‘All Good Things’ is the latest project from the Alex Hitchcock Quintet which finds its home on the Spanish label Fresh Sound New Talent.
Released in 2019 to nothing short of a rapturous reception, tenor saxophonist Alex Hitchcock heads up a fantastic line-up of musicians who build upon the strong 2018 introduction of their unit through their ‘Live at the London and Cambridge Jazz Festivals’ EP. With live recordings included from their performances at the London Jazz Festival from 2016 and the Cambridge Jazz Festival in 2017, expectations were certainly high for the release of ‘All Good Things’, and frankly almost everything Hitchcock has added his name to in the interim…
Last year saw the release of the third album by Resolution 88 – of which Hitchcock is a member – and saw the jazz-funk, Herbie Hancock-inspired quartet sign with German label Légère Recordings to release their magnificent ‘Revolutions’ album; last year also saw the release of the Alex Hitchcock Quartet’s debut EP, ‘Outside In’, which featured the added luxury of Trope vocalist, Cherise Adams-Burnett, guesting on two of the project’s four songs. And then there’s the upcoming AuB collaborative project pairing Hitchcock with fellow saxophonist Tom Barford for their soon to be released, more experimental, album on Edition Records.
But for now, all eyes (and ears) are firmly fixed on the Quintet release of ‘All Good Things’ which is comprised of an inspiring cast list of diverse UK talent. With Hitchcock on tenor saxophone, he is joined by bassist Joe Downard (Waaju, Jessica Radcliffe), pianist Will Barry (Madison McFerrin, Fellow Creatures), drummer Jay Davis (Daisy George Trio, Big Bad Wolf) and trumpeter James Copus (Ashley Henry, Tony Momrelle).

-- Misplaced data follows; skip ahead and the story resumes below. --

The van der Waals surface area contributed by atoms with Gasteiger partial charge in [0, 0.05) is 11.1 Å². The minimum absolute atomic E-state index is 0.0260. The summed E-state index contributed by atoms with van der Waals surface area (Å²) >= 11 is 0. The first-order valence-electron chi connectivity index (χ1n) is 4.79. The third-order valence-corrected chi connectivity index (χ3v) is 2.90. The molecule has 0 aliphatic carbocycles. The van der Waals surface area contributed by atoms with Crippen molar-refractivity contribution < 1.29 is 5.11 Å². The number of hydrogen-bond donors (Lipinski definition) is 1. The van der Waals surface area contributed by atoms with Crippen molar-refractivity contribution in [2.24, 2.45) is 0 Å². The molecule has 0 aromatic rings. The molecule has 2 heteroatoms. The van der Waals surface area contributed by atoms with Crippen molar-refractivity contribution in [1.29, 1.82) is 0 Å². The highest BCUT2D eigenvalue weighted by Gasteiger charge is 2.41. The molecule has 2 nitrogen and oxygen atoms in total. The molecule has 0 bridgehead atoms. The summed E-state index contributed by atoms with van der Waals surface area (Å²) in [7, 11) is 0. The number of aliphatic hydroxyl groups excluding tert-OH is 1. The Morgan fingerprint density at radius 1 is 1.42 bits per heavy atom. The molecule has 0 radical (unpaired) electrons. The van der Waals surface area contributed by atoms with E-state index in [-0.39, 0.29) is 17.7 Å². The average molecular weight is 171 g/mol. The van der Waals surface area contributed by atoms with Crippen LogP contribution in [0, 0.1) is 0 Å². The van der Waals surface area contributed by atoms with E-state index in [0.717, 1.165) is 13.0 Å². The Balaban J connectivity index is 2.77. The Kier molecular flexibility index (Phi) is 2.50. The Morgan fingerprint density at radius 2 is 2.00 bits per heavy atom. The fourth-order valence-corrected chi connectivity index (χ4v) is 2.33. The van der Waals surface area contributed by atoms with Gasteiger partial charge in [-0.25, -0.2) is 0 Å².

Serving as champions to new, innovative and undiscovered artists within jazz from all parts of the world, ‘All Good Things’ makes such a worthy contribution to the catalogue of Fresh Sound New Talent [who themselves have very few UK artists on their label]. Hitchcock’s compositions are exquisite and multi-layered – almost as if they contain several stories within their own respective narratives. The virtuosic performances on the opening number, ‘Hamburg 2010’, for example, seem to traverse numerous twists and turns throughout its eight minutes but ‘Sorry Not Sorry’ may be the star among them all that shines the brightest – with its almost trippy introduction it effortlessly flows into the smoothest of pieces concluding with an excellent solo from Will Barry.
The performances throughout are really stunning and it’s a project that is brought to incredible life by the next crop of scene-stealing UK talent.